Tuesday, August 7, 2012

I recently heard my friend David's migration story and to be honest, it made me uncomfortable.

David's family came here from Peru, because they felt called. Legitimately and genuinely called. David's father is a pastor and heard about a church here in Southern California in need, and decided to answer the call by moving his entire family thousands of miles away from home. They were not able to get the proper visas to come legally, but felt strongly that if the Lord was calling them, they must go. 

As I listened to his story and wrestled with my feelings of discomfort, I pretty quickly felt convicted as I began to realize what it was that offended me. 

My initial thought was, "We don't need missionaries. We are the missionaries." I was offended that this family thought God would call them here, as if our country needed them. We are the ones who send missionaries all across the world, often times fudging the truth on our visa applications, claiming to be tourists or coming to do business, and therefor, entering under false pretenses and committing a federal crime. I know I've done it before. But it's ok when we do it, because we are the bearers of truth...of hope...of Christ. God couldn't possibly be calling this family to do something illegal for his Kingdom too, right? 

I admit, friends, I am broken. I am a work in process and have been struggling with my identity as a white, Christian, American and the power and privileged that comes along with that for some time now. It's easy to get sucked into the world's, and sometimes even the church's, perspective of who I am.  "I am the one with the answers. I am the missionary. I am the Savior." As I repented of these feelings and tendencies to see myself as greater than I am, I felt God assure me of my true identity. I am beloved and valuable in His Kingdom, just like David's family who risked it all to minister to my country.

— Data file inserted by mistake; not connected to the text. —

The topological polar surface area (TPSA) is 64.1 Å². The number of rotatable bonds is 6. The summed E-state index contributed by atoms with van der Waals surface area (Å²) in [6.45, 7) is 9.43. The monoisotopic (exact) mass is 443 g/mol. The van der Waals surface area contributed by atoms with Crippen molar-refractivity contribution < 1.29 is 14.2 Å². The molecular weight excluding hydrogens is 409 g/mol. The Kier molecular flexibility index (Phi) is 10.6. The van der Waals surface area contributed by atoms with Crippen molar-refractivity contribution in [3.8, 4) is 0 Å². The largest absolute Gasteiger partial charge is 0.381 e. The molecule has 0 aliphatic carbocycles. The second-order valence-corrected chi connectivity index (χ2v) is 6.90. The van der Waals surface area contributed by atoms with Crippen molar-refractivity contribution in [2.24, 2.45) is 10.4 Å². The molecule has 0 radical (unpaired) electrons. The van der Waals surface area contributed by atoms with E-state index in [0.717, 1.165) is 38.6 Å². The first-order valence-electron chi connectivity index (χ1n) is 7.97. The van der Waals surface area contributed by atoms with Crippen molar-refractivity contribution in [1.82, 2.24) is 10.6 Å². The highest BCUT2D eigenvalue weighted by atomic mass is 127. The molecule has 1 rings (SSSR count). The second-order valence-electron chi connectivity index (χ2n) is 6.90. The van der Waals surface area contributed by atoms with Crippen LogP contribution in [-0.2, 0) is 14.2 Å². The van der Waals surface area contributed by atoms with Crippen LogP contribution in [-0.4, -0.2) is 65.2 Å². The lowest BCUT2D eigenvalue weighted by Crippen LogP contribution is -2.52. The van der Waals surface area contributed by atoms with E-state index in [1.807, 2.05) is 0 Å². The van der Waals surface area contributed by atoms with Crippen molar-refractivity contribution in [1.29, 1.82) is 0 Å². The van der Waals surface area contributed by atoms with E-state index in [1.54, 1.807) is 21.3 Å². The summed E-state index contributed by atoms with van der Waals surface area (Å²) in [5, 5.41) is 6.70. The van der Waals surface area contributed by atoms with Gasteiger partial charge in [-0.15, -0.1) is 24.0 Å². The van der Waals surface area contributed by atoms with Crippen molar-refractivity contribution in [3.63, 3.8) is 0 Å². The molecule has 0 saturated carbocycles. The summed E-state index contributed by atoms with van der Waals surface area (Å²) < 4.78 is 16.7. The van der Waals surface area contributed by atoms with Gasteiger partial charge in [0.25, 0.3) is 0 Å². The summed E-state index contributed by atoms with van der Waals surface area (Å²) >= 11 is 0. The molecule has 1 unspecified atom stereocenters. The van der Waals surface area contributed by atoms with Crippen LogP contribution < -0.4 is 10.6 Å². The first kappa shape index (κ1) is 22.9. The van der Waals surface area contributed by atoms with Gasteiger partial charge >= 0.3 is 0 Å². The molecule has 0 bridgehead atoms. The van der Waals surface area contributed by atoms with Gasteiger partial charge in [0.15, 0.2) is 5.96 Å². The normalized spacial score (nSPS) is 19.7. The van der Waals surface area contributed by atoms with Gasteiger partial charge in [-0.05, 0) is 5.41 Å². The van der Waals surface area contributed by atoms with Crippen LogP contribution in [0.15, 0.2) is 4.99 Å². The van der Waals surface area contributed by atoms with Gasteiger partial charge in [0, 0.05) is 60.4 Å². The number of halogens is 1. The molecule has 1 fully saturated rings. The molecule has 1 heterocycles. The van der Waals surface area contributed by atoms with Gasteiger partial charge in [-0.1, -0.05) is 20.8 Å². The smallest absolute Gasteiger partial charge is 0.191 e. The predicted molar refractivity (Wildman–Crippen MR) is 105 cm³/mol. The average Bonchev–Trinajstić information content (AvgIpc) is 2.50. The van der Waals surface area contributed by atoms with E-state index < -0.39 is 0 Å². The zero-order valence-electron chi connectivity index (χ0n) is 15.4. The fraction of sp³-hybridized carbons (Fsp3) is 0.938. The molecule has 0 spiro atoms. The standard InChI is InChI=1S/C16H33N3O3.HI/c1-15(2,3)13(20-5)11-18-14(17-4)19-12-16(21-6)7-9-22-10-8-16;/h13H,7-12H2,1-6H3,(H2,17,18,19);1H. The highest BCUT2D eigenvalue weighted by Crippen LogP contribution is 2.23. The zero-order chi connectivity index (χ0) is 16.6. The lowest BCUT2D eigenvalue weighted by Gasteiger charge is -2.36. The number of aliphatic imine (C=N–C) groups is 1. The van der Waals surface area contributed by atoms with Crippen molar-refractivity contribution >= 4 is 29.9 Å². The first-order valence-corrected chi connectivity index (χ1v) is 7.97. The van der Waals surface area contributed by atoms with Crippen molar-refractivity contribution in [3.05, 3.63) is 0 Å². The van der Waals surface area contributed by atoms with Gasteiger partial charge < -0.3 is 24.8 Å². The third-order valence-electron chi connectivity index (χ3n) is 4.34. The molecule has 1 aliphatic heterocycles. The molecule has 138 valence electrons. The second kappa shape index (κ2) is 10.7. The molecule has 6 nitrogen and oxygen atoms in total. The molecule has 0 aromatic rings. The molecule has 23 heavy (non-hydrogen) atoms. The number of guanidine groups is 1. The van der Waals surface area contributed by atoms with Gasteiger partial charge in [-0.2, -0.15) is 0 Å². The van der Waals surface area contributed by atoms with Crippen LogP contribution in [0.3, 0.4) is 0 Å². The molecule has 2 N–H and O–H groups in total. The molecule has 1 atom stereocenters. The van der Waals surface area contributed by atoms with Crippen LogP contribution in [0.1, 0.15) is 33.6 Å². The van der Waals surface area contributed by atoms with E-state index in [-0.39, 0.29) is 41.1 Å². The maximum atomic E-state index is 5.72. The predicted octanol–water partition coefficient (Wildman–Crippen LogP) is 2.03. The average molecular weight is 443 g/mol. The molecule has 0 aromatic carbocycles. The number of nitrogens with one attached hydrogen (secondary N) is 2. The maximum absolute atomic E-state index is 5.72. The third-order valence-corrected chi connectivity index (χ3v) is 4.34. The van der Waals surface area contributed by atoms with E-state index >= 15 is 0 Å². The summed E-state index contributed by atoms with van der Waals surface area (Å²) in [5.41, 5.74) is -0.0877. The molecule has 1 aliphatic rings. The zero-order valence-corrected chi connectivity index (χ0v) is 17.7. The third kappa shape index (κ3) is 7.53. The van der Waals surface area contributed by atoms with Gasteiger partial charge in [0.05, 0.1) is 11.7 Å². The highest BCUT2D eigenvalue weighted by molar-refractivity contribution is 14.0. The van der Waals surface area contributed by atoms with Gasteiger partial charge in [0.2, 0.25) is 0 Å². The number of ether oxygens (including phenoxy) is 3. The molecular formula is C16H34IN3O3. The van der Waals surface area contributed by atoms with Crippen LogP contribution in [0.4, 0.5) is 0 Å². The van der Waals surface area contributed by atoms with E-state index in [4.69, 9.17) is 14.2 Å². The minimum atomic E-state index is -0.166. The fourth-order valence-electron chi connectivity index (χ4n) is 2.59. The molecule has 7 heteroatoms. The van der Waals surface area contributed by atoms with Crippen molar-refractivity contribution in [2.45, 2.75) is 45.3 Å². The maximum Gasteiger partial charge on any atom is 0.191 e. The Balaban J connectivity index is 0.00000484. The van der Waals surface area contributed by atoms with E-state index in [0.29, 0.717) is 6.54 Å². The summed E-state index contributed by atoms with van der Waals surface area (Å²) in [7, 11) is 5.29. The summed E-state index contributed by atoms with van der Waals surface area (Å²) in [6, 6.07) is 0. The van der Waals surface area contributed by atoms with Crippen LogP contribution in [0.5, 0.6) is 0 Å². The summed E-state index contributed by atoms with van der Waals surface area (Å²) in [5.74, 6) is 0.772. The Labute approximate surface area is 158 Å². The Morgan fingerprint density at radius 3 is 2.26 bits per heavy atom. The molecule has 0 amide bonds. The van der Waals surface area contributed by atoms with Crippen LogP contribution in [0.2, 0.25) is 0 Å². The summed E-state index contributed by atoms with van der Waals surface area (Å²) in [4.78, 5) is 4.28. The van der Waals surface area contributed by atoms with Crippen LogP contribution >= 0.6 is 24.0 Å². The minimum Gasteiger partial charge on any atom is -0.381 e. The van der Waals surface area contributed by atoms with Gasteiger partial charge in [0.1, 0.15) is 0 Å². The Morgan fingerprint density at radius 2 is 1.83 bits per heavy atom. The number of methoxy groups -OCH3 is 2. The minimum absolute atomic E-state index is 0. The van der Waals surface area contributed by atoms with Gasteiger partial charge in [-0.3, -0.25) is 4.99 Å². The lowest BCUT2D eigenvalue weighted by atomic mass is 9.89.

I invite you into an embarrassing and vulnerable part of my journey, because something tells me I am not the only one who feels this way. I am not the only one who felt offended by David's story. I am not the only one who struggles with a narrow view of the world and God. I have to be willing to accept the fact that if God can call me to do something "illegal" for His Kingdom, then He can most certainly call a family from South America to do the same. We are, after all, given the same value, worth, and purpose through the cross. 

Not to mention that our country probably needs more missionaries than we are comfortable to admit. 


  1. Excellent article, Bethany. I too have entered other countries as a "tourist" rather than say I'm doing mission work, and could easily justify it. This has made me examine my own heart. Thanks.

  2. LOVE this girl:) Thank you so much for sharing and being so open and vulnerable! LOVE THIS! love Katie